It’s that time of the year again: Winter. And like always, as trees shed their leaves and grow skeletal and the sun starts to set somewhere around 3:30 p.m. every day, whatever keeps my bodily processes in check begins to break down, and a vague haze of illness descends upon me. It starts with a scratchy, dried out nose and throat. Soon, I’ve got cracked lips, dry hands, and flaky face skin to match. Then, I develop a little sniffle I like to call a “perma-cold,” the omnipresent, low-grade bug that keeps my nose clogged and runny at the same time and makes my head throb. Finally, the season depression hits, and I finally realize why everything about my degraded physical condition is giving me déjà vu: I dealt with the exact same health problems last winter. And by “dealt with,” I mean “procrastinated on dealing with them until the weather warmed up and I started to feel better.”
The thing about seasonal illnesses and ailments is that they happen... every single year... because the seasons change. The predictability of this cycle is a double-edged sword. Hypothetically, the fact that the body begins rebelling like clockwork should leave a person better prepared to deal when the time comes. In reality, fools like me who take too long to decide between virtually identical lotions get to shrug off our suffering because we know relief is on the horizon. Putting off making a choice within a specific window of time—like, say, deciding which light therapy lamp to buy—is apparently called decisional procrastination, one of the three main categories of procrastination. (The other two are avoidant and behavioral, if you’re curious.)
The choice to stall on choosing anything is often enabled by the suffocating number of options there are for almost every conceivable product. You shouldn’t just buy lip balm, you should buy the French lip balm Angelina Jolie wore on the set of Mr. & Mrs. Smith. Except, wait… What about the Korean lip mask that Redditors are literally obsessed with? Or the cult lip scrub that Kaia Gerber literally flew to Japan to purchase in bulk? I, for one, am extremely susceptible to the belief that the Perfect Product could fix my life (ha!). The thing is, all of these options represent objectively simple solutions to a sicko’s winter woes, and making the “wrong” decision isn’t the end of the world.
Winter also always drags on for a solid six or seven weeks longer than I expect it to. I’m no meteorologist, but if there’s still slush on the ground and teeny dogs still need sweaters, it’s still winter... even if it’s late March. So, this year, I am ending the madness and dealing with my winter-related health problems once and for all, and I’m doing it early. As the temperature dips and the skin between my fingers starts to get gross and dry, I promise myself that I will:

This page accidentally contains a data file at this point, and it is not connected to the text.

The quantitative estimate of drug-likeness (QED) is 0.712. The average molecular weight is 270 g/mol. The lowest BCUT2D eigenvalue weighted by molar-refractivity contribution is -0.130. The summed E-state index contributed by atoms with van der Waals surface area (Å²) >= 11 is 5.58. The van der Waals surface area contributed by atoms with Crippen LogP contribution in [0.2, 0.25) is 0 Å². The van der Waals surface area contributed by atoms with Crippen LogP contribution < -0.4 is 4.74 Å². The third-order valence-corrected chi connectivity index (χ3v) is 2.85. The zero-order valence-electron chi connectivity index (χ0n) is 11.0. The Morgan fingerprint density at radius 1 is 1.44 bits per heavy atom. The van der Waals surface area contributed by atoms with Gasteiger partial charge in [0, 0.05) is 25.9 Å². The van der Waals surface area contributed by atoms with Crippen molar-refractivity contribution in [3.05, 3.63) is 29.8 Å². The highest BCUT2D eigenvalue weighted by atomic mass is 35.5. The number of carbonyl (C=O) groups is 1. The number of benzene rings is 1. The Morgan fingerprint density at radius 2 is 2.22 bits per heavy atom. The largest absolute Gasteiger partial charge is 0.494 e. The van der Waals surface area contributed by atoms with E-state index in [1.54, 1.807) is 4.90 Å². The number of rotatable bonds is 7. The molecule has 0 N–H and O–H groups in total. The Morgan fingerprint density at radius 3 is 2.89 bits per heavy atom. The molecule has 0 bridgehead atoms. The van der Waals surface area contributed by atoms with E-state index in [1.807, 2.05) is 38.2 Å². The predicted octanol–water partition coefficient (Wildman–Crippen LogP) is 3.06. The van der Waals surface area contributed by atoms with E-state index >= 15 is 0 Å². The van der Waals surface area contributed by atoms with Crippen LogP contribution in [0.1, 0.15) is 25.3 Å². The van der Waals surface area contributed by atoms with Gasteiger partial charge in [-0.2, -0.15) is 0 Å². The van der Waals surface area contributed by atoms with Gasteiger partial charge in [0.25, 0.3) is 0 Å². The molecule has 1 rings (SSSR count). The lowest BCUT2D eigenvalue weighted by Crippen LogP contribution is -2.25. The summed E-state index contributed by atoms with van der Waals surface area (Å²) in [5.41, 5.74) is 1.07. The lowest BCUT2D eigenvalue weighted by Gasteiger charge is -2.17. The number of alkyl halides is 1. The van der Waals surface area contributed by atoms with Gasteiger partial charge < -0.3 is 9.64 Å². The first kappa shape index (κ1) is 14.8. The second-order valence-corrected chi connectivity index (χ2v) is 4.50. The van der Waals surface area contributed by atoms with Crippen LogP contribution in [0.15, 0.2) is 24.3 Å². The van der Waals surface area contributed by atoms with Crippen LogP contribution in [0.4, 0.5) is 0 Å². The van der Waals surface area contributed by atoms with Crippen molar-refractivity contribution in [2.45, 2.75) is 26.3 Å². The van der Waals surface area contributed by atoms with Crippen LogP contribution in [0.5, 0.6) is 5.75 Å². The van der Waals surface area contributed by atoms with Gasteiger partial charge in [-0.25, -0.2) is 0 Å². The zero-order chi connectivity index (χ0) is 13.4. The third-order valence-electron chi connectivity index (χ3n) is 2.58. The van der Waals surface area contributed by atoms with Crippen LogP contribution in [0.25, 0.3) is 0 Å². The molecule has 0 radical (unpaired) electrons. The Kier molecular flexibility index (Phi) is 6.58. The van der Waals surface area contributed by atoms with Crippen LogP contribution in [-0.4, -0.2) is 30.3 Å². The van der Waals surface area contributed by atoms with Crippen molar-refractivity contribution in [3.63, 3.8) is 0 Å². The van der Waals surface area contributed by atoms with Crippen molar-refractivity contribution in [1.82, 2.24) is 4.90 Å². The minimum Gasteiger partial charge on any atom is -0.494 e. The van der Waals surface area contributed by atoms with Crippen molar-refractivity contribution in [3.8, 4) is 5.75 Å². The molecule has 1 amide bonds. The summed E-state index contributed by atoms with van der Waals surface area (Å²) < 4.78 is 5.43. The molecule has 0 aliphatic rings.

Buy a humidifier, and some kind of tray to go under it, because apparently these things are leaky as hell.
Keep a bottle of hand lotion at my desk, the place I have historically looked at, if not used, my hands the most.
Drink some Emergen-C when I feel the perma-cold begin to creep in, even though its immune-boosting claims may be a little exaggerated.
Buy a new lip balm instead of waiting until I go to the dentist, a car dealership, or some kind of PR event where it’s given away for free.
Pick any thick moisturizer with humectant ingredients from Sephora and buy a full-sized bottle. If I don’t like it, that’s OK; Sephora lets you return products even if you’ve already opened them. (I once impulse-bought mousse that’s supposed to make hair look “dirty,” got pissed because it worked, and took it back two days later.)
I didn’t even have to look anything up to write that list! I already know all of these things exist, and it’s ridiculous that I haven’t done all of them already. Dealing with this stuff kind of like a lifehack, if being responsible on a base level can be viewed as such. Helping myself now will also help me in the future when, again, all of the exact same issues come up. Mind-blowing! It is a fundamentally bad idea to not take care of yourself when you have the resources to do so. Performing the routine maintenance that goes into having a body has essentially no drawbacks. Decisional procrastination might feel good now, but it will inevitably cause you more stress and anxiety in the long run. That ought to go nicely with respiratory discomfort, fatigue, and accelerated snot production, no?
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